Switzerland will ban the use of electric cars for ‘non-essential’ travel if the country runs out of energy this winter, the government has announced.
Contingency plans drawn up in case the Swiss are hit by blackouts also call for shop opening hours to be reduced by up to two hours a day, heating systems switched off in nightclubs and other buildings heated to no more than 20C.
Crisis measures can lead to streaming services and game consoles being banned, Christmas lights being switched off and all sports stadiums and leisure facilities being closed.
Switzerland will ban electric cars from the road this winter as the country faces power cuts to save energy (file image)
Switzerland fears an energy shortage in the coming months because it is heavily dependent on imports to get through the winter.
The country gets about 60 percent of its energy from hydropower plants, such as dams across rivers or generators between lakes.
About a third of its energy comes from nuclear power, which the government has pledged to phase out, and the rest comes from a combination of traditional fossil fuel power plants and solar or wind generation.
In general, Switzerland produces enough electricity each year to keep the lights on, but that statistic masks huge differences from month to month.
Because hydropower relies on rainfall and melting snow to replenish rivers and reservoirs, it naturally increases in the spring and summer, but falls off in the fall and winter.
That means the Swiss export large amounts of power to neighboring countries during the warmer, wetter months and import it during the colder months.
That, in turn, means energy shortages in Europe, caused by Putin’s war in Ukraine, will affect the country, even though it burns almost no Russian gas.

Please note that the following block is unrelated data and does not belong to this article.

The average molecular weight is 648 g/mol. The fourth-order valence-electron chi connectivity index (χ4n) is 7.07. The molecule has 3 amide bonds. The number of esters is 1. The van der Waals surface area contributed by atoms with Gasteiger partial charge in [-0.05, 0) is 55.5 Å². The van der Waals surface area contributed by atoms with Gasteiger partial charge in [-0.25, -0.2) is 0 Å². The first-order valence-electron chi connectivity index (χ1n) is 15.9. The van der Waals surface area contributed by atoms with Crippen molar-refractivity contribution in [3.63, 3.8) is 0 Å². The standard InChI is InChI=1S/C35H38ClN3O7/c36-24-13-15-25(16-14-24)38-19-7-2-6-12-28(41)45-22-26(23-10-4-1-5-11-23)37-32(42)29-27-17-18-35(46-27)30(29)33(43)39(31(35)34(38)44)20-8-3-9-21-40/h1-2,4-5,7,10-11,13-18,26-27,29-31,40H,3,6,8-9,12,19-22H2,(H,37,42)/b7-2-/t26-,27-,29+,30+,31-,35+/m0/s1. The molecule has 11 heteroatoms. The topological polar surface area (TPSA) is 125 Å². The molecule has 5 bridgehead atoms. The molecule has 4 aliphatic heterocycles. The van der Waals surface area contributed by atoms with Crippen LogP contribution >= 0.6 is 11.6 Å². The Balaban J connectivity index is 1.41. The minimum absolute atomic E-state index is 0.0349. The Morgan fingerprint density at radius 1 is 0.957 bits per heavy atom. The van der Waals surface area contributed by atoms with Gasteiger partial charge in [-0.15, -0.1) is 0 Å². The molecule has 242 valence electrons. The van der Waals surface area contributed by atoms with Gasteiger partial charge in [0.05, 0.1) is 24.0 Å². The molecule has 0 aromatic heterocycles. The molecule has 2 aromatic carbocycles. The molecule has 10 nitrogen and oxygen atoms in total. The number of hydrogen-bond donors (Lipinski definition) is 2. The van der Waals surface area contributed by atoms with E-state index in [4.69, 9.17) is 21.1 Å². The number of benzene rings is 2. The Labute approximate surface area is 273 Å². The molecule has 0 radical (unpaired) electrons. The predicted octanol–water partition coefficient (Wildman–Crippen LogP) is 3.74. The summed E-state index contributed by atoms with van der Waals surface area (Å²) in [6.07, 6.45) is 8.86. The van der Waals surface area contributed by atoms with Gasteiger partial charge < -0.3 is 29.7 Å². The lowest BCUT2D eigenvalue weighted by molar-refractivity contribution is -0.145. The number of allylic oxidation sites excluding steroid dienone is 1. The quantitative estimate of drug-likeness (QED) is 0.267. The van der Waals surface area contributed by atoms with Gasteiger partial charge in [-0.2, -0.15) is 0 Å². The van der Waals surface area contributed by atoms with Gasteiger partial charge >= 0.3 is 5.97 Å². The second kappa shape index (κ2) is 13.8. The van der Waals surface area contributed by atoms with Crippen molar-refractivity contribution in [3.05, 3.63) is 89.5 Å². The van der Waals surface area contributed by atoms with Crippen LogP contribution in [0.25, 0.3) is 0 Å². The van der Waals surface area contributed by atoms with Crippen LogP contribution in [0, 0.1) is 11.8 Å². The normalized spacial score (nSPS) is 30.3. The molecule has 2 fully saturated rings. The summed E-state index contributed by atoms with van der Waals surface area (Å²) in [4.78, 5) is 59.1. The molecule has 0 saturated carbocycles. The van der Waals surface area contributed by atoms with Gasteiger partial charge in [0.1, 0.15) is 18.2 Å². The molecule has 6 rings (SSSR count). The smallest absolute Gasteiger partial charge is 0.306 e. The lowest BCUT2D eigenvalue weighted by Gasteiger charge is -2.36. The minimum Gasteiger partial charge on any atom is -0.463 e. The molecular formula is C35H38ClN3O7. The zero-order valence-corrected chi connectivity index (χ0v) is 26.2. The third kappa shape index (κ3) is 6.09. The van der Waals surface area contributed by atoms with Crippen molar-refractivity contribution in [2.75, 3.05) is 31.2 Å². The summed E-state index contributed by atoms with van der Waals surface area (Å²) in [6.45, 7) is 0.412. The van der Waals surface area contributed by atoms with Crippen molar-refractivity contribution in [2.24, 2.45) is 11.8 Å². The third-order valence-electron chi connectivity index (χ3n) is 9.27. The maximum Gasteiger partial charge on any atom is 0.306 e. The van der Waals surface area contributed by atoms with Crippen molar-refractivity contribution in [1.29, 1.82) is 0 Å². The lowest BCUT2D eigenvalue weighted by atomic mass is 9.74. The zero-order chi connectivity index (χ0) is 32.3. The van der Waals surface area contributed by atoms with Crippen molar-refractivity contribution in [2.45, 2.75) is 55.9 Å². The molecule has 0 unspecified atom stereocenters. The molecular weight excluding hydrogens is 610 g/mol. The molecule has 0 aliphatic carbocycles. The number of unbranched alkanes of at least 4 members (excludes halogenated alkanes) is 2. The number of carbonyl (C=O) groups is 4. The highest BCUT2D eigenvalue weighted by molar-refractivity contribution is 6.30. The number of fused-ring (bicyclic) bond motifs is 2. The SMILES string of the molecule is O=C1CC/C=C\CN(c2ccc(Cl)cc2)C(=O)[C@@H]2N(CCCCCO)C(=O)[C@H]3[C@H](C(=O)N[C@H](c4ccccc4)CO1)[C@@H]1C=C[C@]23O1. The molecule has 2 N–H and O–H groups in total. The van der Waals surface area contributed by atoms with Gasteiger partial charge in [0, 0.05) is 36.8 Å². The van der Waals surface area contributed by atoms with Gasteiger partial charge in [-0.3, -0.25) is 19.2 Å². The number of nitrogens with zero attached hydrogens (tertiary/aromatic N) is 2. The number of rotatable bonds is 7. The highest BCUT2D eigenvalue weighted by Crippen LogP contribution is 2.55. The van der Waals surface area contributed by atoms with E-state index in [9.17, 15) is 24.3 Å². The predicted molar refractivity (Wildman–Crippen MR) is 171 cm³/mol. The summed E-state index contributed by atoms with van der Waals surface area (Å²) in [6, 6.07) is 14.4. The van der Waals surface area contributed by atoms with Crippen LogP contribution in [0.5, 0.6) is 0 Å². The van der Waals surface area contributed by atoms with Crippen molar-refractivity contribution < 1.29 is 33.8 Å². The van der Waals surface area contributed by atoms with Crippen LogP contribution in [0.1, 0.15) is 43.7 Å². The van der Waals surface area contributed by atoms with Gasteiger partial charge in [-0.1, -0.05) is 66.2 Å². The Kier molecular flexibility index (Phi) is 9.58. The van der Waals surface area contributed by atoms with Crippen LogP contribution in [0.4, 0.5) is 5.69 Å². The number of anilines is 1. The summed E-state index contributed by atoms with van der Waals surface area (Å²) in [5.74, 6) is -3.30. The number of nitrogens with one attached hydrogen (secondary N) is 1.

Germany is Switzerland’s largest energy exporter and was heavily dependent on Russian supplies. France is in second place and is currently experiencing problems with its nuclear reactors.
Switzerland is also generating less energy than usual from its hydropower plants as Europe’s exceptionally dry summer caused lakes and rivers to drain.
The Swiss rely on energy imports from France and Germany to get through the winter as dams and reservoirs they rely on for 60 percent of their energy are less productive
The country’s emergency plan is divided into two categories – emergency and crisis – with three degrees of restrictions in the first and four in the second.
It is designed to work like Covid lockdowns, activating each phase depending on the amount of energy available.
Under the least extreme ’emergency’ measures, people will be asked to limit their washing machines to a maximum of 40C, with public buildings heated to no more than 20C – unless it is a hospital or nursing home.
That will drop to 19C below the next throttling level, forcing streaming services to limit the resolution of their videos to standard rather than HD.
Under the next level of ’emergency’ measures, shops will be asked to reduce opening hours by up to two hours a day, restricting electric vehicles to essential journeys only.
That means attending a professional practice, running errands, visiting the doctor, attending religious events, and attending court hearings.
Under ‘crisis’ measures, hot water in public bathrooms is shut off, air conditioning in private homes is blocked, as is the use of electric leaf blowers.
If we go up the scale, outdoor Christmas lights will be dimmed, escalators will be stopped, and commercial ice cream machines will have to shut down.
Subsequently, swimming pools will have to close, sports stadiums cannot be lit, nightclub lighting will be turned off and cryptocurrency mining will be blocked.
Under the most extreme measures, all leisure businesses must close and all sports competitions are banned, as are concerts, theater and opera.